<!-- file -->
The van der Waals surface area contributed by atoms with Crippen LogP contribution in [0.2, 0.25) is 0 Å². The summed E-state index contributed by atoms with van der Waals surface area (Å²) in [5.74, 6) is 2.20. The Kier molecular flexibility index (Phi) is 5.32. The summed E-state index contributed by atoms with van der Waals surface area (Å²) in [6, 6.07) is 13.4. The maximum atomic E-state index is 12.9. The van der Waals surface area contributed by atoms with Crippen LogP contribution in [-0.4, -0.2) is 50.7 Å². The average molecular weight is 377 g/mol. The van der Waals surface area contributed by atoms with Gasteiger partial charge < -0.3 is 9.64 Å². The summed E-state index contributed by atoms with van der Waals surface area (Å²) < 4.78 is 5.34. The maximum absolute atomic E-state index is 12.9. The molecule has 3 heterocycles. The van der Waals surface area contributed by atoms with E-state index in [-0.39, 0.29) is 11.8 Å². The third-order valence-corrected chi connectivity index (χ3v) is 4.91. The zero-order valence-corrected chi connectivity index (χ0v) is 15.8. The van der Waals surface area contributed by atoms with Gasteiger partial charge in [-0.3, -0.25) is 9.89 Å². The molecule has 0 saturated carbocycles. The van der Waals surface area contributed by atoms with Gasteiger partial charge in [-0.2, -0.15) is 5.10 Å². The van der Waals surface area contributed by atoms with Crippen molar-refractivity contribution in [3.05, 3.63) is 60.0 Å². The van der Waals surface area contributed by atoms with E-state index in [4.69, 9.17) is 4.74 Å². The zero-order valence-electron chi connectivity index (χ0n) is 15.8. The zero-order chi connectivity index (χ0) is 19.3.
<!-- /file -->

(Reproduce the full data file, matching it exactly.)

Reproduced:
The van der Waals surface area contributed by atoms with Crippen LogP contribution in [0.2, 0.25) is 0 Å². The summed E-state index contributed by atoms with van der Waals surface area (Å²) in [5.74, 6) is 2.20. The Kier molecular flexibility index (Phi) is 5.32. The summed E-state index contributed by atoms with van der Waals surface area (Å²) in [6, 6.07) is 13.4. The maximum atomic E-state index is 12.9. The van der Waals surface area contributed by atoms with Crippen LogP contribution in [-0.4, -0.2) is 50.7 Å². The average molecular weight is 377 g/mol. The van der Waals surface area contributed by atoms with Gasteiger partial charge < -0.3 is 9.64 Å². The summed E-state index contributed by atoms with van der Waals surface area (Å²) < 4.78 is 5.34. The maximum absolute atomic E-state index is 12.9. The molecule has 3 heterocycles. The van der Waals surface area contributed by atoms with E-state index in [-0.39, 0.29) is 11.8 Å². The third-order valence-corrected chi connectivity index (χ3v) is 4.91. The zero-order valence-corrected chi connectivity index (χ0v) is 15.8. The van der Waals surface area contributed by atoms with Gasteiger partial charge in [-0.3, -0.25) is 9.89 Å². The molecule has 0 saturated carbocycles. The van der Waals surface area contributed by atoms with Gasteiger partial charge in [-0.2, -0.15) is 5.10 Å². The van der Waals surface area contributed by atoms with Crippen molar-refractivity contribution in [3.05, 3.63) is 60.0 Å². The van der Waals surface area contributed by atoms with E-state index in [4.69, 9.17) is 4.74 Å². The zero-order valence-electron chi connectivity index (χ0n) is 15.8. The zero-order chi connectivity index (χ0) is 19.3.